Article: article from journal or magazin.
Plant and arbuscular mycorrhizal fungal diversity - are we looking at the relevant levels of diversity and are we using the right techniques?
Fungal symbionts commonly occur in plants influencing host growth, physiology, and ecology (Carlile et al., 2001). However, while whole-plant growth responses to biotrophic fungi are readily demonstrated, it has been much more difficult to identify and detect the physiological mechanisms responsible. Previous work on the clonal grass Glyceria striata has revealed that the systemic fungal endophyte Epichloë glyceriae has a positive effect on clonal growth of its host (Pan & Clay, 2002; 2003). The latest study from these authors, in this issue (pp. 467- 475), now suggests that increased carbon movement in hosts infected by E. glyceriae may function as one mechanism by which endophytic fungi could increase plant growth. Given the widespread distribution of both clonal plants and symbiotic fungi, this research will have implications for our understanding of the ecology and evolution of fungus-plant associations in natural communities.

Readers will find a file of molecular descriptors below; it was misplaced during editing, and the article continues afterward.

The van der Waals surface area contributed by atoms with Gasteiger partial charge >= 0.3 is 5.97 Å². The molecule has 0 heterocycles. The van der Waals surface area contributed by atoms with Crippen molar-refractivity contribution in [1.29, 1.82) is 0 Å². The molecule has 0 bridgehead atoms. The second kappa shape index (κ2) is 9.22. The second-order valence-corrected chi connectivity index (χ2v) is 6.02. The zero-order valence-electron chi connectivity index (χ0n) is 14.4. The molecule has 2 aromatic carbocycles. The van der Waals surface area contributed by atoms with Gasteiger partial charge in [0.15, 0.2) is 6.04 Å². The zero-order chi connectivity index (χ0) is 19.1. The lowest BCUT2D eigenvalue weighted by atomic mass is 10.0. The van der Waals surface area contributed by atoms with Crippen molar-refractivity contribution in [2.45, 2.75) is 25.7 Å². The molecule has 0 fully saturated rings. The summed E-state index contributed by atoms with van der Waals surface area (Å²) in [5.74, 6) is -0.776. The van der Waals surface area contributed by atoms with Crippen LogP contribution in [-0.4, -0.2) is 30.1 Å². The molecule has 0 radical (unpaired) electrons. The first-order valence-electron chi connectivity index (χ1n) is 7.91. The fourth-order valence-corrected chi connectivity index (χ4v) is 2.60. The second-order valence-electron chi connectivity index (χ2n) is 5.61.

AMF species richness, AMF spore morphology, arbuscular mycorrhizal fungal diversity, molecular techniques, oak savannas, plant community composition, plant diversity
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